While waiting for the flames to die down and the coals to glow white hot, a big bowl filled with a glorious garlicky Levantine dish of eggplant mashed and mixed with various seasonings is a perfect opener for what is to come. An Egyptian friend told me that ‘baba ghanoush’ (or baba-ganouj), translated from Arabic means, "My father is spoiled like a child by my mother". I’m not quite sure if Nabil was taking the mick, but even if he was it sounds fitting!
3 large eggplants
2 cloves of garlic, peeled and crushed
4 tbsp tahini
2 tbsp yoghurt
Juice of half a lemon
Salt and freshly ground black pepper
Olive oil to drizzle
1 tsp paprika
Flat bread or pita bread
Heat a grill or barbecue and cook the eggplants until the skins are completely burnt, turning them around every so often. Leave the eggplants to cool then cut them in half and scoop out as much of the flesh as possible, scraping near the skin.
Put the flesh into a food processor or blender with the garlic, tahini and yoghurt, and season with salt and pepper.
Blend until smooth then add the lemon juice and any more seasoning if it needs it. (You can use some chopped fresh chilli if you like it hot, hot, hot!)
Drizzle with the olive oil and sprinkle with paprika. Serve with chunks of warm flat bread, a plate of crispy crudités or pita pieces (toasted pita bread cut into small pieces.)
**Do pop over to Shan’s blog where she hosts the What’s Cooking Wednesday for more delicious recipes from bloggers at every point on the compass!**
That Baba Ghanoush sounds, looks and probably tastes tamu sana with pita pieces!! And that is a brilliant painting and great photograph. Wishing you many more enjoyable barbecues!
'can there be anything more sublime than the sound of food sizzling over coals and the tantalizing smoky aroma that accompanies it?'
No there isn't :-). You brought back memories of the hog roast at my uncle's when I was a teenie wee child. And as for your eggplants (known as aubergines on these shores), well, I am a 'berenjena' man (that's Spanish for 'aubergine'). Many thanks for such an uplifting post.
Greetings from London.
Will you be opening a restaurant soon?
How funny. I just picked up a Baba Ghanouch recipe in the grocery store yesterday - I'd not hear of this delight until I came to Canada and now it is a favourite and I thought it time I tried to make it myself.
I love the translated name, even if it's not entirely correct.
Oh perfect Tessa, I felt the cold wind, until i schooched over into the sun with you.
Not sure if i will make this, if my husband sees i can then i won't get taken to one of my favorite Indian restaurants! just kidding :) sort of...
beautiful post, picture and painting (I am off to see if the same one is in your cookbook)
yum!! We're headed for a nice warming this weekend and I hope to get the grill fired up, too. I think your recipe just might help fit the bill :) Love your beautiful egg plants.
Yum yum yum, must make this now. Loved the translation of the name too. If it isn't true it is beautifully right all the same.
What a beautiful blog you have. This is my first time visiting. I came via What's Cooking Wednesday. Your photos are gorgeous. And the little "favorite mugs" on the side are so stinkin' cute. It's nice to meet you ;)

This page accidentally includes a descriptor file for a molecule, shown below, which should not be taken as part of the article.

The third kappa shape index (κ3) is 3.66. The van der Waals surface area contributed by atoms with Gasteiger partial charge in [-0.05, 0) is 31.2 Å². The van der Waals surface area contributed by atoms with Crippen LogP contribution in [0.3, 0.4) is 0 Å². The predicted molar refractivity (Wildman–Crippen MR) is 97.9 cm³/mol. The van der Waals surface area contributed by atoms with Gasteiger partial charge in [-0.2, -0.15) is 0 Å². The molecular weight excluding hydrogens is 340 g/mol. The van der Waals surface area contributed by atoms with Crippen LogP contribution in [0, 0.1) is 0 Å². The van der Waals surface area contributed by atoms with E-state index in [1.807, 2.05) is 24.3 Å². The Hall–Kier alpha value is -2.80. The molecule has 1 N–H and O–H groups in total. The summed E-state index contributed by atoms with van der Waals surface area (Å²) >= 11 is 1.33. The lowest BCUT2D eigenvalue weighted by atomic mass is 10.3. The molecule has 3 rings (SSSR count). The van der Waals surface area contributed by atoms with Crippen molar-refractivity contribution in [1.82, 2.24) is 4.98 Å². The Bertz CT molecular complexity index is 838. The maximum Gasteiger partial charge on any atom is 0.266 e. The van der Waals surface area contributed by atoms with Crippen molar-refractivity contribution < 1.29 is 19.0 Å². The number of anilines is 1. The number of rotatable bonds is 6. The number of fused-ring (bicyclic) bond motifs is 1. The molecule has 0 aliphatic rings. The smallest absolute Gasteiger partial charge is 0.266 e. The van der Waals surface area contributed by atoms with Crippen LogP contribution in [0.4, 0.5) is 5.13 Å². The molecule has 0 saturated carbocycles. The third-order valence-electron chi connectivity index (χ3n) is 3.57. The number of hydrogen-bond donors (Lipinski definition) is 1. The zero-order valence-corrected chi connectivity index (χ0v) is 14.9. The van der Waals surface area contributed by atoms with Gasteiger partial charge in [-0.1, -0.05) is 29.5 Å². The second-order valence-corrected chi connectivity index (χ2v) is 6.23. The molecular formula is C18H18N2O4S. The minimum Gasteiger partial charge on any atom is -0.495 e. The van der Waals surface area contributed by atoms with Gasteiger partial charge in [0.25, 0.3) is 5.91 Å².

Sounds lovely but the imagery around the bbq has me salivating over a good old kill of something roasted? Dead animal anyone? Oh, with garlic, of course.
Baba Ghanoush is delicious and your eggplant painting is delightful...
I'm so glad you posted this recipe! I have a fridge full of aubergines, and was wondering how best to use them - my family are sick of eating nettles!
Love the painting and the photos, but leave me out of the hot chilli part, please! Hope your pink colour has faded....
love, jinksy x
First of all thank you for your comment on my blog, you made my day. It is wonderful to laugh heartily.
Now this post. Why is it that I always have this feeling that I am watching a scene from that beautiful now classic movie "Out of Africa". I can hear a like-Karen von Blixen clad woman describing the barbecue to me but with an air of Rudyard Kipling too? You give me goosebumps this sunny morning.
I love eggplant and I love the way you prepared this.
This beats being a greeter at Walmart or selling All-clad pans at Williams Sonoma but I can transport this to the cafe where I will be in the company of brilliant women like you!
mmmmm...haven't made this in a long time. i love brinjal. thanks for the reminder.
Baba Ghanoush sounds biblical and I imagine the women of some ancient tribe sitting around a campfire roasting aubergines to make this lovely dish. I think we need an Egyptian here to tell us what the name really means. Baba would be father, of course, but ganoush? Anyway, I think I could eat a large portion of that bowlful by myself without any problem and I bet it's very nutritious.
In the vein of the Cuban, greetings from Maastricht.
Forget the eggplant, look at the painting. The colours are amazing.
Love Renee xoxo
Mmmmm looks delicious!
And just as you're dusting off your braai stuff, we're packing ours away.
Enjoy the summer - I'm coming for a visit by the way, at the end of next month, want to say hello? Meeting up with some bloggy mates in London on the 26th at 5pm... :-)
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